Almost 2,400 North Carolina elementary school teachers have failed the math portion of their licensing exams, which puts their careers in jeopardy, since the state hired Pearson publishing company to give the exam in 2013, according to a report presented to the state Board of Education Wednesday.

    Failure rates have spiked as schools around the state struggle to find teachers for the youngest children. Education officials are now echoing what frustrated teachers have been saying: The problem may lie with the exams rather than the educators.

    Teachers in Florida and Indiana have also seen mass failures when their states adopted Pearson testing, according to news reports from those states. Concern about the validity of the Pearson licensing exams is so pervasive that it was discussed at this year’s National Education Association conference, said North Carolina Association of Educators President Mark Jewell.

    “I hope this doesn’t lead to a mass exodus of new teachers and exacerbate our shortages,” he said.

    The Board of Education, which last month granted beginning teachers an extra year to pass, plans to review the Pearson exams to see if the tests are actually measuring skills needed to teach elementary students effectively, or whether they’re gauging math that’s generally taught in higher grades.

    Jamie Duda, who spent the past year teaching language arts in a Charlotte-Mecklenburg elementary school, believes it’s the latter. Two years ago, after getting her degree from the Arizona-based University of Phoenix, she passed her Arizona licensing exams on the first try. In North Carolina, she passed the reading and general curriculum portions. But she failed math.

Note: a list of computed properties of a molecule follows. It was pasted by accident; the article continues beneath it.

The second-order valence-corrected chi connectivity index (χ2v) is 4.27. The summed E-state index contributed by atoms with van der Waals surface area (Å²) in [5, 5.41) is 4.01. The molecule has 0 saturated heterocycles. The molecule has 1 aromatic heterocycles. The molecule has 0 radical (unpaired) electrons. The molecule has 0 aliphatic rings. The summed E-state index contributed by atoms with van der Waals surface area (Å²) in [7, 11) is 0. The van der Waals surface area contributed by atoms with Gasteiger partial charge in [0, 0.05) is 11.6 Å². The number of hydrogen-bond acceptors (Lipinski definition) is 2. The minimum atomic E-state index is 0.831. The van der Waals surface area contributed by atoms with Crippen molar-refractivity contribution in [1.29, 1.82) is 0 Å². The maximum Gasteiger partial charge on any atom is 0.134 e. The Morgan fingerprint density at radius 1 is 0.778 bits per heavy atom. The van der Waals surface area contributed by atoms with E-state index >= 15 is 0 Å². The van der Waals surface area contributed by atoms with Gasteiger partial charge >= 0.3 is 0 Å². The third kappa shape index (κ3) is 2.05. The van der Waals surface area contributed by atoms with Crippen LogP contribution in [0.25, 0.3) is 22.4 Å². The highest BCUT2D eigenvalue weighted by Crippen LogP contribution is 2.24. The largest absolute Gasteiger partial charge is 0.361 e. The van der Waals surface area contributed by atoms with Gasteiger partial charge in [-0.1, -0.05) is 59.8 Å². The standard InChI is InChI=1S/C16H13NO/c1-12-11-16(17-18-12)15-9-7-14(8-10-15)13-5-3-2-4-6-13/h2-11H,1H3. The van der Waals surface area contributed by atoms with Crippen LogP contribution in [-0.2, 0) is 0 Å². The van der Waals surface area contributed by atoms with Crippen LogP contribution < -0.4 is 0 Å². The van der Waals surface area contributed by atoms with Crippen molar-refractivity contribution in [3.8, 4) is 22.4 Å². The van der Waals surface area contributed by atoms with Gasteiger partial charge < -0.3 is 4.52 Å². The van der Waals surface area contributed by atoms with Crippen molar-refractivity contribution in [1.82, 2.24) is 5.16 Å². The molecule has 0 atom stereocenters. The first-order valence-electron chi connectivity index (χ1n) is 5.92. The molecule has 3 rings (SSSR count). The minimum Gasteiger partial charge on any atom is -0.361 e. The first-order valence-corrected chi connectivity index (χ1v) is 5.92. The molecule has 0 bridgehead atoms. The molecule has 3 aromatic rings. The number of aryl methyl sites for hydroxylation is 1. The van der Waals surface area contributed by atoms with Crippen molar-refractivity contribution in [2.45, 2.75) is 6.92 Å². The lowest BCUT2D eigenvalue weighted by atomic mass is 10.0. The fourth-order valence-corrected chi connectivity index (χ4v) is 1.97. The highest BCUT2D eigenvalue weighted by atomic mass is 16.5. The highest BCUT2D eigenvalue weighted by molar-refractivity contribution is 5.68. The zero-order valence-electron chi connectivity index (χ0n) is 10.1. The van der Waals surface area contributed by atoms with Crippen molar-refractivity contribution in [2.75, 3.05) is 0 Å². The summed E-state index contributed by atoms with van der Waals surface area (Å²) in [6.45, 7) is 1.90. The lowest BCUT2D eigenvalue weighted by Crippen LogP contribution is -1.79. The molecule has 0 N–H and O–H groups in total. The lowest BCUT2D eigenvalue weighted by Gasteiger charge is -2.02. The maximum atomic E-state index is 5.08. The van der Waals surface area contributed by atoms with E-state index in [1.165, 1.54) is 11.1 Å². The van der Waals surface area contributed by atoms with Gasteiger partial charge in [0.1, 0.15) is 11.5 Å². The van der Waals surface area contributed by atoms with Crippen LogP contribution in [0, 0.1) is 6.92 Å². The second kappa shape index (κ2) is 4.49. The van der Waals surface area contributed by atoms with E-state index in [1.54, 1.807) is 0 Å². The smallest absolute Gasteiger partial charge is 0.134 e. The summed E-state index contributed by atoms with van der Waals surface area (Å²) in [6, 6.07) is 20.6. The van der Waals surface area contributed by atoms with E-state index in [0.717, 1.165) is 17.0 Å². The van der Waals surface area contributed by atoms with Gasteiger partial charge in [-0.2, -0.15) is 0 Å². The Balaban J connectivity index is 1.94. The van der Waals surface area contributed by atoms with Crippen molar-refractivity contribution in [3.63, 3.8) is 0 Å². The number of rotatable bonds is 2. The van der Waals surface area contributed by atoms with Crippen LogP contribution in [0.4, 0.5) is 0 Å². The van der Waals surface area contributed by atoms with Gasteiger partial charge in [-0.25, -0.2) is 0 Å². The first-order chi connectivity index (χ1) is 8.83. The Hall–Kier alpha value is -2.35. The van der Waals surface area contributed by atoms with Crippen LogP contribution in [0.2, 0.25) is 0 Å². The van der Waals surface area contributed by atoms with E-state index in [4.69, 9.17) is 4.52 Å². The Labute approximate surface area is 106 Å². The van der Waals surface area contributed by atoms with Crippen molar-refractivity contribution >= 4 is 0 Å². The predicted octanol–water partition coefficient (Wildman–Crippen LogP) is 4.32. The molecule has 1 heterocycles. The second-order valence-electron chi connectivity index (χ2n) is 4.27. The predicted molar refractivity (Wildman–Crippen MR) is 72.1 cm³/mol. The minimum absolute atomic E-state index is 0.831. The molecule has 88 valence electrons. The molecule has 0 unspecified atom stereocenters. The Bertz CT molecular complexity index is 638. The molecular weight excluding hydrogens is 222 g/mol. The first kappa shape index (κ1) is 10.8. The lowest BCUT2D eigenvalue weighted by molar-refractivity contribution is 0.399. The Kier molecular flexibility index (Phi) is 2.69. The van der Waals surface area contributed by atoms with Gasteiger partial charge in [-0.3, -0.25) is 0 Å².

Duda says she has one child who just graduated from high school and one in ninth grade. The older child “took honors and AP math classes and could not help me on some of the practice questions,” Duda said, while the younger said he didn’t expect to learn some of the material until 11th grade.

    “I am confused as to why I am being tested extremely above the math level of my degree,” said Duda, who says CMS didn’t hire her for 2018-19 because of the failing grade, even though she got “great evaluations” during her first two years of teaching.

    Before 2014, new elementary teachers had to pass state exams, known as the Praxis, before they could start work. Those pass rates hovered around 85 percent or higher, according to a presentation given to the Board of Education Wednesday afternoon. After that they had to take reading, math and general curriculum exams, all provided by the for-profit publishing company Pearson, and pass them by the end of their second year of teaching.

    Math has proven to be a stumbling block, said Tom Tomberlin, director of school research, data and reporting for the N.C. Department of Public Instruction. The first year only 65 percent of teachers passed the new “foundations of math” exam, falling to 54.5 percent by 2016-17, the most recent year reported.

    During the first three years of the Pearson exam, that represented 2,386 failures.

    What the state doesn’t know is how many teachers failed one year but passed the next year. The reporting requirements have now been changed to make that possible to track.

    Tomberlin said he didn’t make the decision, but he believes the state chose the Pearson exams because Massachusetts was using them.

    “We take (the licensure tests) from Pearson because they’re established and they’re a reputable company,” Tomberlin told the board. “We haven’t done the work of seeing whether they’re meeting our needs in North Carolina.”

    Rutherford County Schools Superintendent Janet Mason, who serves as a board adviser, said she understands the concerns. But she also noted that elementary teachers need to understand higher math well enough to teach the concepts that will build the foundation for success in higher grades.

    Tomberlin agreed: “It’s too simplistic to say, ‘I’m a kindergarten teacher. I don’t need to know middle school math or high school math.’ ”